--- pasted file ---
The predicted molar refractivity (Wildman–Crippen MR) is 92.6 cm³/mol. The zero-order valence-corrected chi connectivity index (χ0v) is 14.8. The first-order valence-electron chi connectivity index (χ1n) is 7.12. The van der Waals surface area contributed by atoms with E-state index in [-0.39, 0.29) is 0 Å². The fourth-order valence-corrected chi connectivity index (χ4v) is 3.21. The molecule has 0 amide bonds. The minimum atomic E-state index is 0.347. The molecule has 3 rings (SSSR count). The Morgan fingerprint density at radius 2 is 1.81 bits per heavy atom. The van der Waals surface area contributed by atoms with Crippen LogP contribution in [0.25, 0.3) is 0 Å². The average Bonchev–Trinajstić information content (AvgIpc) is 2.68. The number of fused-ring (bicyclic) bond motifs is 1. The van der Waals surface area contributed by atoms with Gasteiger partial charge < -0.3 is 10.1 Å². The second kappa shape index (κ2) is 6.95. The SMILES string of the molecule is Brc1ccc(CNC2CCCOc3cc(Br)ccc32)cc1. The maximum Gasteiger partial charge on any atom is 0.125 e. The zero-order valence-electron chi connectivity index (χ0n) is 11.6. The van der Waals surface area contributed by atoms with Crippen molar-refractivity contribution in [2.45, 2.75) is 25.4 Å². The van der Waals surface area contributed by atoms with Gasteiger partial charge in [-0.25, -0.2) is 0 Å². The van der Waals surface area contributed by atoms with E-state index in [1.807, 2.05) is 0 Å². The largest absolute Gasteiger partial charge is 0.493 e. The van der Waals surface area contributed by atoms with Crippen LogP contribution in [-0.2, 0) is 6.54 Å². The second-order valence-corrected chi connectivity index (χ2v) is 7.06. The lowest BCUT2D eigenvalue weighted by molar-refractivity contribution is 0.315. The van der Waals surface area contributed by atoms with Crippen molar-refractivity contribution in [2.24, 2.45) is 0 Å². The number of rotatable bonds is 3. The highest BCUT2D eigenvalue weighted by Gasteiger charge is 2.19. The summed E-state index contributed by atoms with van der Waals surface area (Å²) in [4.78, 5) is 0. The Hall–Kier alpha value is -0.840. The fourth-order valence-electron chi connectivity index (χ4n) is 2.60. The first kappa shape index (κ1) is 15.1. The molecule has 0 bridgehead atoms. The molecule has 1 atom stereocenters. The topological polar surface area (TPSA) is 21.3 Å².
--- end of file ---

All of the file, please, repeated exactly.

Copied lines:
The predicted molar refractivity (Wildman–Crippen MR) is 92.6 cm³/mol. The zero-order valence-corrected chi connectivity index (χ0v) is 14.8. The first-order valence-electron chi connectivity index (χ1n) is 7.12. The van der Waals surface area contributed by atoms with E-state index in [-0.39, 0.29) is 0 Å². The fourth-order valence-corrected chi connectivity index (χ4v) is 3.21. The molecule has 0 amide bonds. The minimum atomic E-state index is 0.347. The molecule has 3 rings (SSSR count). The Morgan fingerprint density at radius 2 is 1.81 bits per heavy atom. The van der Waals surface area contributed by atoms with Crippen LogP contribution in [0.25, 0.3) is 0 Å². The average Bonchev–Trinajstić information content (AvgIpc) is 2.68. The number of fused-ring (bicyclic) bond motifs is 1. The van der Waals surface area contributed by atoms with Gasteiger partial charge < -0.3 is 10.1 Å². The second kappa shape index (κ2) is 6.95. The SMILES string of the molecule is Brc1ccc(CNC2CCCOc3cc(Br)ccc32)cc1. The maximum Gasteiger partial charge on any atom is 0.125 e. The zero-order valence-electron chi connectivity index (χ0n) is 11.6. The van der Waals surface area contributed by atoms with Crippen molar-refractivity contribution in [2.45, 2.75) is 25.4 Å². The van der Waals surface area contributed by atoms with Gasteiger partial charge in [-0.25, -0.2) is 0 Å². The van der Waals surface area contributed by atoms with E-state index in [1.807, 2.05) is 0 Å². The largest absolute Gasteiger partial charge is 0.493 e. The van der Waals surface area contributed by atoms with Crippen LogP contribution in [-0.2, 0) is 6.54 Å². The second-order valence-corrected chi connectivity index (χ2v) is 7.06. The lowest BCUT2D eigenvalue weighted by molar-refractivity contribution is 0.315. The van der Waals surface area contributed by atoms with Crippen molar-refractivity contribution in [2.24, 2.45) is 0 Å². The number of rotatable bonds is 3. The highest BCUT2D eigenvalue weighted by Gasteiger charge is 2.19. The summed E-state index contributed by atoms with van der Waals surface area (Å²) in [4.78, 5) is 0. The Hall–Kier alpha value is -0.840. The fourth-order valence-electron chi connectivity index (χ4n) is 2.60. The first kappa shape index (κ1) is 15.1. The molecule has 0 bridgehead atoms. The molecule has 1 atom stereocenters. The topological polar surface area (TPSA) is 21.3 Å².